Father and Son Set Ten Land Speed Records and Eleven on Water.
An English Heritage blue plaque is to be erected to Sir Malcolm Campbell (1885-1948) and Donald Campbell (1921-1967), the father and son who between them set ten land speed records and eleven on water. The plaque will be unveiled at Canbury School, Kingston-upon-Thames at 10.30am on 29th November 2010 by Don Wales, grandson of Sir Malcolm and nephew of Donald Campbell.
Malcolm Campbell was born in Kent on 11 March 1885. He started racing cars in 1910; it was in a Darracq, in a 1912 race at the famous Brooklands race track, that Campbell suffered the first of many near-fatal accidents. This car was christened 'Blue Bird', after a stage play by Maurice Maeterlinck, and the name was used for all of his subsequent vehicles - and, later, those raced by his son Donald.
Campbell first broke the land speed record at Pendine Sands, Carmarthenshire, in September 1924; the following July, on the same course, he became the first man to exceed 150 mph. The late 1920s saw him vying for the record with Sir Henry Segrave (whose blue plaque was installed last year). Campbell set a new land speed high of 231.4 mph at Daytona, Florida in February 1931, for which he was knighted. The ninth, and last, of his land speed records saw Campbell - in a Blue Bird powered by a Rolls-Royce engine - become the first to top 300 mph; this was achieved on the Utah salt flats in September 1935.
Malcolm Campbell next turned his attention to the water speed record, which he broke four times between September 1937 and August 1939 in a Blue Bird hydroplane, on the last occasion reaching 141.74 mph on Coniston Water in the Lake District. Campbell worked for Combined Operations during the Second World War; latterly he suffered from glaucoma - possibly as a result of his disdain for safety goggles - and died at his Surrey home on New Year's Eve, 1948.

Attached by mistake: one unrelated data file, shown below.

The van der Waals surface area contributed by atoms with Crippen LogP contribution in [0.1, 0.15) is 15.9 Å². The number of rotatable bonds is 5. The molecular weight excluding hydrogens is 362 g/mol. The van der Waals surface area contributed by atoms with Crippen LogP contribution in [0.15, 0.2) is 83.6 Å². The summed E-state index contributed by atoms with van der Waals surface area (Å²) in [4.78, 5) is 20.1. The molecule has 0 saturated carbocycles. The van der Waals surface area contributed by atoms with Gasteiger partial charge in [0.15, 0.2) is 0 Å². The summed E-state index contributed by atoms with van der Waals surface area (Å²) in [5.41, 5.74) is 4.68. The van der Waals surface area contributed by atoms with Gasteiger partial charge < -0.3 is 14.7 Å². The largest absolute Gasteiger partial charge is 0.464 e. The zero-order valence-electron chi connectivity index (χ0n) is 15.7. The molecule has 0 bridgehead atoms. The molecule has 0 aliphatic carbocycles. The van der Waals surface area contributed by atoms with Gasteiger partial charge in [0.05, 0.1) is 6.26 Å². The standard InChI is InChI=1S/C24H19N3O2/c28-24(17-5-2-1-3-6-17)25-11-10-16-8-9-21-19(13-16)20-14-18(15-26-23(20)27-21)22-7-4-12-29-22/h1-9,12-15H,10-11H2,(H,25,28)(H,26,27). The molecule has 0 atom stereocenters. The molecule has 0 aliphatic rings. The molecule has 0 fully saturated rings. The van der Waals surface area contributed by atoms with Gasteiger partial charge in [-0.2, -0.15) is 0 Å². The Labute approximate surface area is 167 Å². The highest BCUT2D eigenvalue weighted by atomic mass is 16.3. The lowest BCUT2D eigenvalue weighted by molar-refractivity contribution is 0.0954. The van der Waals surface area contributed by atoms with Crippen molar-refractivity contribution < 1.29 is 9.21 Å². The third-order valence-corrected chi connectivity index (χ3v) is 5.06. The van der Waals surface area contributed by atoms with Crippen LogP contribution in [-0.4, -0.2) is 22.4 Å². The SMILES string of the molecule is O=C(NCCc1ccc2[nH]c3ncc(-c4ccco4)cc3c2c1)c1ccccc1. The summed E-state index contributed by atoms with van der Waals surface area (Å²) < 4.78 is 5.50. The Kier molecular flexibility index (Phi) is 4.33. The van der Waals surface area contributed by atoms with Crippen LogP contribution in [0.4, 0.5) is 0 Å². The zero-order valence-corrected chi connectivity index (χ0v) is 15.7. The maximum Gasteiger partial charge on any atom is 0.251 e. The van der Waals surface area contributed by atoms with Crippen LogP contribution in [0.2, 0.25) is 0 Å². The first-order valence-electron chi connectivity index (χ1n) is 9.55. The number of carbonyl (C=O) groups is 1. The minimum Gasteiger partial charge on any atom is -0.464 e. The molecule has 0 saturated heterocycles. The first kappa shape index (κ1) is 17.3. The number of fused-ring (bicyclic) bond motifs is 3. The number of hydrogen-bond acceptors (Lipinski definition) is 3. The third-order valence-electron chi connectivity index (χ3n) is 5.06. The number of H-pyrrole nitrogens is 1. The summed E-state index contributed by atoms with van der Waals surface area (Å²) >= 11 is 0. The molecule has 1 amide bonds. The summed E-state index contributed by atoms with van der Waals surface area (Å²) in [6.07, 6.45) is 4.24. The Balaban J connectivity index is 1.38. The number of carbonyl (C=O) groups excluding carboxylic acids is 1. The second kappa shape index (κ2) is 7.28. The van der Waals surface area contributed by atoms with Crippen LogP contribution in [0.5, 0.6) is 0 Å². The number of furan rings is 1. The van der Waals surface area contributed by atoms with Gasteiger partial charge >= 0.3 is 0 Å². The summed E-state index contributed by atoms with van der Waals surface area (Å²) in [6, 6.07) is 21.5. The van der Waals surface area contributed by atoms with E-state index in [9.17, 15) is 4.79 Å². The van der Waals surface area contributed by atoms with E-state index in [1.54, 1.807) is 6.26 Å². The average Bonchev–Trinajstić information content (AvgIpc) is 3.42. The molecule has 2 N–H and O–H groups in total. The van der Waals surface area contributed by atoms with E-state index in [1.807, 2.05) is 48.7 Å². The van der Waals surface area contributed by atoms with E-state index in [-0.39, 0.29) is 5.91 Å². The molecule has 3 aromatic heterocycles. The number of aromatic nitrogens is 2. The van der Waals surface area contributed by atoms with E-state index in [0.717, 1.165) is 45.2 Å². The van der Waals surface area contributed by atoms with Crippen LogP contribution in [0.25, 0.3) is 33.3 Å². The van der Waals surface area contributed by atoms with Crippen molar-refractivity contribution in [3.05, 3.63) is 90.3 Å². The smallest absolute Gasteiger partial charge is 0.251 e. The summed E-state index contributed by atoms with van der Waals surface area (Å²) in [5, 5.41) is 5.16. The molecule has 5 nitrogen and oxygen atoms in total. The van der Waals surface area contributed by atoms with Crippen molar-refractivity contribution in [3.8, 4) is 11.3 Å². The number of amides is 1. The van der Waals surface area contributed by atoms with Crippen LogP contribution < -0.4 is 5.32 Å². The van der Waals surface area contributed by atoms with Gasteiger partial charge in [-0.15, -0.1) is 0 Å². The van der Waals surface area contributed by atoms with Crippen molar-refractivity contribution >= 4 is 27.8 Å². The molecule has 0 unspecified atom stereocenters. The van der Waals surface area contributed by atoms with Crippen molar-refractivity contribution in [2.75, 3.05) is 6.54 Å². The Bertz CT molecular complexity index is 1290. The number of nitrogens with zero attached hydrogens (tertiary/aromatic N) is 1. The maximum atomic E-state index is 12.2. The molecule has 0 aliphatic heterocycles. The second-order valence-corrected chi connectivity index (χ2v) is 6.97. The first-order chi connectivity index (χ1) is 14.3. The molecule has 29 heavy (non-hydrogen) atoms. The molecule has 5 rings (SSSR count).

Campbell's son, Donald, followed in his father's footsteps and made his first, unsuccessful, attempt on the then American-held water speed record in August 1949. He eventually triumphed six years later, taking a new, jet-powered Bluebird to 202.32 mph on Coniston Water. For the rest of the decade Campbell ratcheted up more records on water; following his sixth - 260.35 mph in May 1959 - he made an attempt on the land record that nearly proved fatal. In July 1964 he finally claimed the land speed prize at Lake Eyre salt flats in Australia, recording a speed of 403.14 mph.
Campbell then returned to the water, and broke the speed record again on New Year's Eve 1964 - at 276.33 mph on Lake Dumbleyung, Western Australia. He thus became the first (and so far only) person to set both records in a single calendar year. These triumphs took him out of his father's shadow, but on 4 January 1967, Donald Campbell's life and career was cut short when he was killed in an attempt to take the water speed record over 300 mph on Coniston Water. The wreckage of the last Bluebird, and Campbell's body, were recovered in 2001.
Malcolm Campbell is connected to various addresses in and around London, but the only house where both he and his son can be commemorated together is Canbury, Kingston Hill, a substantial two-storey detached house dating from the late nineteenth century, now used as a school. Malcolm Campbell moved here in 1919, and married Dorothy Whittall the following year; their son, Donald was born at Canbury in March 1921. On the evening of the birth Malcolm was notoriously absent, helping a neighbour to build a dog kennel, leaving his father-in-law to call for a midwife. Dorothy Campbell had also to tolerate his car fanaticism, which usually meant his retiring to the garage for the evening once he had bolted down his dinner. In Dorothy's recollection the house 'suited us very well and I myself looked forward to spending many happy years in a delightful home'. Malcolm, however, became restless and in late 1922 the family moved to Povey Cross, near Horley, Surrey.
Father and son have been the subject of numerous biographies and memoirs, and of much speculation on their competitive relationship. Reputedly, Malcolm Campbell once told Donald, 'You will never be like me, we're built different', but in retrospect it is their similarities that impress: both were fatalistic about the dangers of racing and record-breaking, both were complex, intense personalities, and both were married three times.
Howard Spencer, English Heritage historian, said: 'The Campbells personified an era of British engineering achievement and derring-do. Seldom has it been more appropriate to honour two people with a single plaque.'
Don Wales said: 'I am immensely proud that my grandfather's and uncle's achievements have been recognised by English Heritage with this blue plaque. They were both very brave men, leading by example and pushing boundaries both personally and for Britain, showcasing British technology at its best. This plaque will help to keep their name and achievement in the public eye for future generations.'